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Five recommendations for improving clinical communication

Seconds matter in healthcare. A patient who experiences a stroke, for example, has a lower chance of functional independence and an increased likelihood of mortality when treatment is delayed. The same is true for heart attacks, sepsis and many other medical conditions: time is of the essence.

“Faster response equals better outcomes for the quality and cost of care,” said Will O’Connor, MD, Chief Medical Information Officer (CMIO), TigerConnect. The key to faster response times is an effective clinical communication system. “Real-time, contextual clinical communication is the gold standard,” he noted.

On the other hand, poor clinical communication leads to negative patient outcomes, inefficient workflows and clinician burnout. “Root cause analysis shows that a majority of the errors that cause harm to patients are caused by errors of communication,” said O’Connor.

For all these reasons — the impact on patient care, care collaboration and clinician experience — effective clinical communication is key to the success of healthcare organizations (HCOs). O’Connor shared five recommendations to help HCOs improve clinical communication.

1. Do not use the EHR for clinical communication. EHRs are essential for hospital operations and most include a communication feature. However, O’Connor said, it is a mistake to rely on the EHR for clinical communication. EHRs are not designed to provide the real-time, contextual communication needed by clinicians. In addition, EHR systems exclude care team members outside of the hospital system, like a primary care physician in private practice or a family caregiver. Finally, EHR communication features are often awkward to access and use — which is why many clinicians devise workarounds. “The most successful deployments of clinical communication technology replicate the consumer communication experience,” said O’Connor. “That is something that an EHR does not do.” However, a well-designed clinical communication system not only replicates the consumer communication experience in ease of use, but it also adds value with features that support privacy, security and care collaboration.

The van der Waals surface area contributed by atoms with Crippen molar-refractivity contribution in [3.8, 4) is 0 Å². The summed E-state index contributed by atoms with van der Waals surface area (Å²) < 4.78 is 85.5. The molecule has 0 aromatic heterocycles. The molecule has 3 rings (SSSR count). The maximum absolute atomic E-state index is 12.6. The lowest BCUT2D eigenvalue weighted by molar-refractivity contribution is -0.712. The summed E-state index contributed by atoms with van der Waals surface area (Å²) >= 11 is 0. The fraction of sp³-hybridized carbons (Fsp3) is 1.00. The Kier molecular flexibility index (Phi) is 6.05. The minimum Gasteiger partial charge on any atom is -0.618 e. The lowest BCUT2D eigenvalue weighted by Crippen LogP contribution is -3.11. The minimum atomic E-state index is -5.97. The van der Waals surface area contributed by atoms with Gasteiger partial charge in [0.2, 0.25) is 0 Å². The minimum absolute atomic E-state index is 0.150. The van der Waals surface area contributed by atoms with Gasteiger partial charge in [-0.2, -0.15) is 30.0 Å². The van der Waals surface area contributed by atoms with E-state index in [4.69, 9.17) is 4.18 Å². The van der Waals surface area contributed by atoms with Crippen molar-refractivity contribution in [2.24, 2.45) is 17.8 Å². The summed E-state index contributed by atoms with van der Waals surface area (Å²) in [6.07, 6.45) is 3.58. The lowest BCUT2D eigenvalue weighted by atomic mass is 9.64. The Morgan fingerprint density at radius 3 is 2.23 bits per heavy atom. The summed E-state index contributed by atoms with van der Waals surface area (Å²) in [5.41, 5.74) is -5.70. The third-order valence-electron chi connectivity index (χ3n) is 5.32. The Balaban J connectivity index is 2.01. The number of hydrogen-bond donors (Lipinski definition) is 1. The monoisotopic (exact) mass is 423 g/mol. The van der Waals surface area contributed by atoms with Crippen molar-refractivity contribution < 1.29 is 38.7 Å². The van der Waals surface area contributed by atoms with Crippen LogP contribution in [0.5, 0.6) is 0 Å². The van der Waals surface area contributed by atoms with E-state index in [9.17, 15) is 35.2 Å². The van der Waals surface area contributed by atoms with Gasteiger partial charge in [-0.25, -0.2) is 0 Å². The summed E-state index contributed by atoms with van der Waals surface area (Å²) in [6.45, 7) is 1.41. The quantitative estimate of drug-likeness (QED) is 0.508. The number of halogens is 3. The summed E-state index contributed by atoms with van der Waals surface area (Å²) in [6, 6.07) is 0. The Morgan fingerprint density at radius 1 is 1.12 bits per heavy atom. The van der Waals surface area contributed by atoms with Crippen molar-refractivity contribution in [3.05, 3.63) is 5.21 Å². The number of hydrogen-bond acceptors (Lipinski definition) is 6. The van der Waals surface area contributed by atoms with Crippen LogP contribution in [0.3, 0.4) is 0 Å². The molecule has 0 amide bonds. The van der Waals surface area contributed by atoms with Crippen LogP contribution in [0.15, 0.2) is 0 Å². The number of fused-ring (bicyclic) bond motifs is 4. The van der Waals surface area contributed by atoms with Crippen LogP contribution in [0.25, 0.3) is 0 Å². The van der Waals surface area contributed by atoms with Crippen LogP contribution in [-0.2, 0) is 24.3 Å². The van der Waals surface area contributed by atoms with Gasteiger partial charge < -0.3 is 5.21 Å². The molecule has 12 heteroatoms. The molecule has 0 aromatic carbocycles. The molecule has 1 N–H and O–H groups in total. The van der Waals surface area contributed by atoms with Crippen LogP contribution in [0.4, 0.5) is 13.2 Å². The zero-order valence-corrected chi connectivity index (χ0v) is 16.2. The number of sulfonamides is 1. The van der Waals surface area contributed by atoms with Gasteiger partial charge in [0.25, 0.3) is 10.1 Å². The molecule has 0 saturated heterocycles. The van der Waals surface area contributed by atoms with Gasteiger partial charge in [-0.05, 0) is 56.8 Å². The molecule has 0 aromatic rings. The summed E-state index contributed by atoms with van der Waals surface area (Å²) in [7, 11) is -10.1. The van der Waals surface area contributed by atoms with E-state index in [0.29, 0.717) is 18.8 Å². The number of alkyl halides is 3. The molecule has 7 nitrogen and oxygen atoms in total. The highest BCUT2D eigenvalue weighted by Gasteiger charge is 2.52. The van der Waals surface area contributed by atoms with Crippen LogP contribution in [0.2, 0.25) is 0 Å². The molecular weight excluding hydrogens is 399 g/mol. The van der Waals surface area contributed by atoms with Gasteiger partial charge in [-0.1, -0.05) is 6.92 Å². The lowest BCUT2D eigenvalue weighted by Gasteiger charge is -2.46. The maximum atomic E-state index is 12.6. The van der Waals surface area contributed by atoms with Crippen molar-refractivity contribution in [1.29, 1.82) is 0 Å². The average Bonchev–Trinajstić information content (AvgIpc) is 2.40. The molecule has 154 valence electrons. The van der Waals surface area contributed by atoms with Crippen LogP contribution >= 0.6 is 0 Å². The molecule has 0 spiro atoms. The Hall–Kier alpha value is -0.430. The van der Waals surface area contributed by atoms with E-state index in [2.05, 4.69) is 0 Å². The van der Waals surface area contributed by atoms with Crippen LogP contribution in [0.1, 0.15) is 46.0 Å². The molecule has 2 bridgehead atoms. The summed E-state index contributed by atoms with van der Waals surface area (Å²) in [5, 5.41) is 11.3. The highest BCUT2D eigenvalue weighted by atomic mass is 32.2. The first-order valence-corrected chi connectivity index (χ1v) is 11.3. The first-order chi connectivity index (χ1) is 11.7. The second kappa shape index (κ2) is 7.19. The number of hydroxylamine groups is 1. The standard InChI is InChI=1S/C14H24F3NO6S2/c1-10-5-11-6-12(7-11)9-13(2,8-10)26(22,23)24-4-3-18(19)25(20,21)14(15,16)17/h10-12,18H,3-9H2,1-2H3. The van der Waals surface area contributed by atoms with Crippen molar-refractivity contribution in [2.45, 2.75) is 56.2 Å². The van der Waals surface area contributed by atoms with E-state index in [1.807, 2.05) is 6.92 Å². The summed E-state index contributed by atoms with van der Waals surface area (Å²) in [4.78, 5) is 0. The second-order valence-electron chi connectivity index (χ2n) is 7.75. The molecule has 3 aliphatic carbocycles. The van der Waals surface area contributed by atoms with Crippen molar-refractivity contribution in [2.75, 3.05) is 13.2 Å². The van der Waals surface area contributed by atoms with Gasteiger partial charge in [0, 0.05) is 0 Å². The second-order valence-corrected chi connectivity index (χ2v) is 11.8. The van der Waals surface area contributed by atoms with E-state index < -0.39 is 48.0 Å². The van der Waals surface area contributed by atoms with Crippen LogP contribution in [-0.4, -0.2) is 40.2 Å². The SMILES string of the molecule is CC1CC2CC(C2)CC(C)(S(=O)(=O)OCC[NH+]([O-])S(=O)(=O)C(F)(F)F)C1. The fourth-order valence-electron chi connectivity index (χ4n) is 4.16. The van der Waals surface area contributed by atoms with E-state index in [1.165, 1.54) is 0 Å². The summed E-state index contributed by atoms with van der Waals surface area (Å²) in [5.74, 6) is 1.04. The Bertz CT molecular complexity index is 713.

2. Use one clinical communication platform across the organization. “When an organization decides which clinical communication system they will use, they need to implement it across the organization and make its use mandatory for everyone,” he said. After an effective clinical communication system is implemented, “the evidence of improvement quickly becomes so overwhelming that no reasonable person can deny it is the right thing to do.” In other words, making the use of the application for communication between care teams mandatory gives the system the opportunity to prove its benefits and indispensability to all stakeholders.

3. Eliminate pagers. “The healthcare industry is the only major industry that still relies on this obsolete technology,” he pointed out. Pagers are expensive, inefficient and disruptive to the patient and clinician experience. Furthermore, they are an unreliable means of communication because there is no way to verify whether the recipient received the page or when they might reply. O’Connor recommends replacing pager-based communication with a clinical communication system that leverages Wi-Fi. A Wi-Fi-based system can include default settings that indicate whether recipients have received a notification, as well as whether they have viewed the notification. This supports transparency in communication. This approach presupposes that the organization will conduct an evaluation of Wi-Fi coverage across all facilities to identify and remediate dead spots. Not only does this ensure the clinical communication system will work, but also that all other Wi-Fi dependent tools — such as the EHR — are supported as well.

4. Consolidate clinician on-call schedules. Most health systems have multiple, disconnected ways of documenting on-call clinicians, ranging from Excel spreadsheets to the whiteboard in the patient room.

“The question, ‘Who is covering this patient?’ gets asked a thousand times a day in health systems across the country,” said O’Connor. “And it’s not just about the physician on-call, it’s also about who is covering from a nursing perspective, who is the nurse manager, who is the physical therapist and so on.” Consolidating and digitizing on-call schedules and making them accessible through the clinical communication system can pay off in terms of increased efficiency and better and faster decision making. “This is an area of opportunity for everyone,” he emphasized.

5. Start now. “Nursing and physician burnout are at historic highs,” O’Connor pointed out. “Installing a clinical communication system that ensures the right information goes to the right people in real time has a profoundly positive impact on the caregiver experience and goes a long way toward helping with stress and burnout.”

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